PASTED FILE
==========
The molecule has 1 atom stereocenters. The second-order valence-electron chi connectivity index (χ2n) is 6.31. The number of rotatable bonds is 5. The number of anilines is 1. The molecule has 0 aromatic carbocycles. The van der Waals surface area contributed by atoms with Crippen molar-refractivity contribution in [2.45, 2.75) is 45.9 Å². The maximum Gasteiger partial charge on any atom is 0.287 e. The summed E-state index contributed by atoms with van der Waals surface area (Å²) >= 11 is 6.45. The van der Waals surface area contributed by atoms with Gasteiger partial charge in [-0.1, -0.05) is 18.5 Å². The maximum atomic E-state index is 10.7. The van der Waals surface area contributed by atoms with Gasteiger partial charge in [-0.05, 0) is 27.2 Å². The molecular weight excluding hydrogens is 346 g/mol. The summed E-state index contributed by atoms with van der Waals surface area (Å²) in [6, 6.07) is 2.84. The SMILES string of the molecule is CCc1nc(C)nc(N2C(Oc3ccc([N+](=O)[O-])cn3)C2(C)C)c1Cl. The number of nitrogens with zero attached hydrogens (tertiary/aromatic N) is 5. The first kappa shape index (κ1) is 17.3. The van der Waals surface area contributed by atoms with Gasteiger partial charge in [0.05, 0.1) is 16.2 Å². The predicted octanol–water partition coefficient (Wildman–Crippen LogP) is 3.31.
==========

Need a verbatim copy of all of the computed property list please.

The molecule has 1 atom stereocenters. The second-order valence-electron chi connectivity index (χ2n) is 6.31. The number of rotatable bonds is 5. The number of anilines is 1. The molecule has 0 aromatic carbocycles. The van der Waals surface area contributed by atoms with Crippen molar-refractivity contribution in [2.45, 2.75) is 45.9 Å². The maximum Gasteiger partial charge on any atom is 0.287 e. The summed E-state index contributed by atoms with van der Waals surface area (Å²) >= 11 is 6.45. The van der Waals surface area contributed by atoms with Gasteiger partial charge in [-0.1, -0.05) is 18.5 Å². The maximum atomic E-state index is 10.7. The van der Waals surface area contributed by atoms with Gasteiger partial charge in [-0.05, 0) is 27.2 Å². The molecular weight excluding hydrogens is 346 g/mol. The summed E-state index contributed by atoms with van der Waals surface area (Å²) in [6, 6.07) is 2.84. The SMILES string of the molecule is CCc1nc(C)nc(N2C(Oc3ccc([N+](=O)[O-])cn3)C2(C)C)c1Cl. The number of nitrogens with zero attached hydrogens (tertiary/aromatic N) is 5. The first kappa shape index (κ1) is 17.3. The van der Waals surface area contributed by atoms with Gasteiger partial charge in [0.05, 0.1) is 16.2 Å². The predicted octanol–water partition coefficient (Wildman–Crippen LogP) is 3.31.